Civil rights lawyer who worked on Brown v. Board of Education dies at 96

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William Coleman

William Coleman Jr. Photo by White House via Wikimedia Commons.

A civil rights lawyer who helped write the briefs in the landmark school desegregation decision Brown v. Board of Education has died at age 96.

William Coleman Jr. died Friday at his home in Alexandria, Virginia, from complications related to Alzheimer’s disease, report the Associated Press and the Washington Post. The New York Times also has an obituary, while his law firm, O’Melveny, has this tribute.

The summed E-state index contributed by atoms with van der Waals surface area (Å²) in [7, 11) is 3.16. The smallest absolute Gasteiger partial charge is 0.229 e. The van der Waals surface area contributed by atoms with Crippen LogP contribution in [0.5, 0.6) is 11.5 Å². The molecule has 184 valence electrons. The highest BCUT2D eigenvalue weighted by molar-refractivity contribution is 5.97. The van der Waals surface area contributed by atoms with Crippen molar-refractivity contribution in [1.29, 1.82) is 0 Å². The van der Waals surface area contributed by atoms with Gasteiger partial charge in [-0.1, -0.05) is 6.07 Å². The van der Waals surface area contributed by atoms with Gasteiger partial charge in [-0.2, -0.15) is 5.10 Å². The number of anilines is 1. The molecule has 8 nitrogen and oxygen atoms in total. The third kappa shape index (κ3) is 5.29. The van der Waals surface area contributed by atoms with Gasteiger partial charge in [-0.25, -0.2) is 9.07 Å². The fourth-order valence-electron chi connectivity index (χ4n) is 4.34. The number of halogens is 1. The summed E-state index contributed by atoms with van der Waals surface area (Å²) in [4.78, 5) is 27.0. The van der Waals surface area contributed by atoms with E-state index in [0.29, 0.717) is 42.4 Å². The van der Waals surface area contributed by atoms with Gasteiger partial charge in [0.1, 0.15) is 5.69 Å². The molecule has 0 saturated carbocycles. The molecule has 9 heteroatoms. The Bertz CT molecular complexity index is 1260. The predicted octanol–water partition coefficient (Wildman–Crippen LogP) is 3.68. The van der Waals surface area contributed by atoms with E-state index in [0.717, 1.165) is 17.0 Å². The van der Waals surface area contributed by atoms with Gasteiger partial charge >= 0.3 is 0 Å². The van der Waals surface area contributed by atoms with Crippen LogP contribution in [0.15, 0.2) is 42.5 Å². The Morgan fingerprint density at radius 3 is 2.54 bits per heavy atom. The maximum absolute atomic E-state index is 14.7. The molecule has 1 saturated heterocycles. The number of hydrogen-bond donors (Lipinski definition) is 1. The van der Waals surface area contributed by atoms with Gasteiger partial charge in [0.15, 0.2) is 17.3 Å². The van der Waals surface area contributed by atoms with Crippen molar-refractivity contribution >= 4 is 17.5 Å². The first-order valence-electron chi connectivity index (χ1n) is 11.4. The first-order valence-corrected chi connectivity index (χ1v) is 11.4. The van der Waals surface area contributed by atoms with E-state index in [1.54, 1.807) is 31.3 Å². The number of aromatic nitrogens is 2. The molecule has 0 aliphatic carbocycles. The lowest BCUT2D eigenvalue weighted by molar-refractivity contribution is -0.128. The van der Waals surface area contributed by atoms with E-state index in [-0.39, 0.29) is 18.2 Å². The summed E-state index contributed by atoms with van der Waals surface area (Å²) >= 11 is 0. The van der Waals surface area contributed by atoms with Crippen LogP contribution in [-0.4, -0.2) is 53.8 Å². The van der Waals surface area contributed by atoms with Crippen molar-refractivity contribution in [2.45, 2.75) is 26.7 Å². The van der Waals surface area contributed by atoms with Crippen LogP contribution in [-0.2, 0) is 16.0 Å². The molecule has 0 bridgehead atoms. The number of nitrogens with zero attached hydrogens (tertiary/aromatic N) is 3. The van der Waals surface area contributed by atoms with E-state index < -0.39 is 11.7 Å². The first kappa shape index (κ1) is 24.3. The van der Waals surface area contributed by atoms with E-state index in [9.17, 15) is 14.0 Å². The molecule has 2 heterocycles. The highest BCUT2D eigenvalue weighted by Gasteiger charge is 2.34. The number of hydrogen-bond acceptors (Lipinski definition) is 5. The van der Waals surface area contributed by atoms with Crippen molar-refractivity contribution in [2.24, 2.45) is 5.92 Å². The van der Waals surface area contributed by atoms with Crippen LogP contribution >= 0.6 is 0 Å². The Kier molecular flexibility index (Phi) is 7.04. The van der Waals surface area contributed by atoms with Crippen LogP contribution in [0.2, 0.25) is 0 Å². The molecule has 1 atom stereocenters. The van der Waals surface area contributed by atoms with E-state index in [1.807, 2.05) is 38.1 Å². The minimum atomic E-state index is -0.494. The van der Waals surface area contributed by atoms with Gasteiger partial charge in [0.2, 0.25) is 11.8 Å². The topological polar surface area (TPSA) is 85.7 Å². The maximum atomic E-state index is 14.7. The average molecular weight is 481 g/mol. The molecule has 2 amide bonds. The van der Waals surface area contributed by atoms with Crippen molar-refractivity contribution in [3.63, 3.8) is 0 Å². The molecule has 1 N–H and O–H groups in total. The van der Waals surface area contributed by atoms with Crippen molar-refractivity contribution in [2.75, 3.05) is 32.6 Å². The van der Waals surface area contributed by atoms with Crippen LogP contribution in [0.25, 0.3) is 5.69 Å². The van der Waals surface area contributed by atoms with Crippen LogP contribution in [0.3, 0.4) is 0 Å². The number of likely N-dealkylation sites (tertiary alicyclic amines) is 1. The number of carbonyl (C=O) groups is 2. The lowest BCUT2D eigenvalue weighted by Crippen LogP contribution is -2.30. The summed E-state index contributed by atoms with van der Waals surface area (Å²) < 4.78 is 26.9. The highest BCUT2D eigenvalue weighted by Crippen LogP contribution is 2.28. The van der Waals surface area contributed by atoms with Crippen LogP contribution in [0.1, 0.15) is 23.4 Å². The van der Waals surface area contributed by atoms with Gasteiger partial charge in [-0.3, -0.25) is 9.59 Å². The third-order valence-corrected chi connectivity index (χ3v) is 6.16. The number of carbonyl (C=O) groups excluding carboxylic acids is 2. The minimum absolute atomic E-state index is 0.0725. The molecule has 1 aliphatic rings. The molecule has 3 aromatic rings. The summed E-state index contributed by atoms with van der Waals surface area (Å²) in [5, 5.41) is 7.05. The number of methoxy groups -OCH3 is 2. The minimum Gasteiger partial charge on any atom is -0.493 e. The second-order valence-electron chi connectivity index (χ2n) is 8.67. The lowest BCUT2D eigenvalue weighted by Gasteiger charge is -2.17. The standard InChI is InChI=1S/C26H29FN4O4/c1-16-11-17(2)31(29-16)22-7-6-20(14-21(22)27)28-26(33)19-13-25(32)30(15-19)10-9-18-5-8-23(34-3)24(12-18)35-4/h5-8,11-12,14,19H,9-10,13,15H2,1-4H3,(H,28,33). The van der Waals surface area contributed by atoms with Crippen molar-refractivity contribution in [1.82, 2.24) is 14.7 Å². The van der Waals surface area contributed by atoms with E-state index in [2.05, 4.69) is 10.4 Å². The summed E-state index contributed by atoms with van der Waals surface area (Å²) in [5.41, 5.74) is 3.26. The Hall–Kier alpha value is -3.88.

Coleman had appeared before the Supreme Court 19 times, according to the Post. His successes included Loving v. Virginia, which struck down Virginia’s ban on interracial marriages, and Bob Jones University v. United States, which held that segregated private schools are not eligible to receive tax exemptions.

Coleman was the first African-American to clerk for a Supreme Court justice, when he worked for Justice Felix Frankfurter, and was the second to serve in a cabinet position when he headed the Department of Transportation in the Ford administration.

Coleman had attended Harvard Law School, where he graduated first in his class.

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